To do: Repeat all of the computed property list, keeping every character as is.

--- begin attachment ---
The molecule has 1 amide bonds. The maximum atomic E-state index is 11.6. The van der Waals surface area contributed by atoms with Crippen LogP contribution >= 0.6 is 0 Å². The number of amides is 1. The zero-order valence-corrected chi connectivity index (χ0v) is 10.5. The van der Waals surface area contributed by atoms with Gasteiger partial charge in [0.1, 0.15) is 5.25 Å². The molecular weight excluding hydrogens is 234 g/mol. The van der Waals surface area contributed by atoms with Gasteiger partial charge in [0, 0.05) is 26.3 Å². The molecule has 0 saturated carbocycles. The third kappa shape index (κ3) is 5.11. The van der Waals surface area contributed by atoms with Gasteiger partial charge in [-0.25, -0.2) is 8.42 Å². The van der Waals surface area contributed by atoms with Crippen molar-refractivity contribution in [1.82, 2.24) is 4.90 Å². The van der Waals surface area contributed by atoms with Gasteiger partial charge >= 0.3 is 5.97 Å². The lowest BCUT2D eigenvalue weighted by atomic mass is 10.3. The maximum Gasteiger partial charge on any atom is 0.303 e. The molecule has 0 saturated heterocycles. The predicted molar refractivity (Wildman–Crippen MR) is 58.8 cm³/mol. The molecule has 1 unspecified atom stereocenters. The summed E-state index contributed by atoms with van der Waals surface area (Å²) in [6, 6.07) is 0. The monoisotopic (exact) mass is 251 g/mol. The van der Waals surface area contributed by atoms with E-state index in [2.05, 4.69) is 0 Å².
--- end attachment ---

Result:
The molecule has 1 amide bonds. The maximum atomic E-state index is 11.6. The van der Waals surface area contributed by atoms with Crippen LogP contribution >= 0.6 is 0 Å². The number of amides is 1. The zero-order valence-corrected chi connectivity index (χ0v) is 10.5. The van der Waals surface area contributed by atoms with Gasteiger partial charge in [0.1, 0.15) is 5.25 Å². The molecular weight excluding hydrogens is 234 g/mol. The van der Waals surface area contributed by atoms with Gasteiger partial charge in [0, 0.05) is 26.3 Å². The molecule has 0 saturated carbocycles. The third kappa shape index (κ3) is 5.11. The van der Waals surface area contributed by atoms with Gasteiger partial charge in [-0.25, -0.2) is 8.42 Å². The van der Waals surface area contributed by atoms with Crippen molar-refractivity contribution in [1.82, 2.24) is 4.90 Å². The van der Waals surface area contributed by atoms with Gasteiger partial charge >= 0.3 is 5.97 Å². The lowest BCUT2D eigenvalue weighted by atomic mass is 10.3. The maximum Gasteiger partial charge on any atom is 0.303 e. The molecule has 0 saturated heterocycles. The predicted molar refractivity (Wildman–Crippen MR) is 58.8 cm³/mol. The molecule has 1 unspecified atom stereocenters. The summed E-state index contributed by atoms with van der Waals surface area (Å²) in [6, 6.07) is 0. The monoisotopic (exact) mass is 251 g/mol. The van der Waals surface area contributed by atoms with E-state index in [2.05, 4.69) is 0 Å².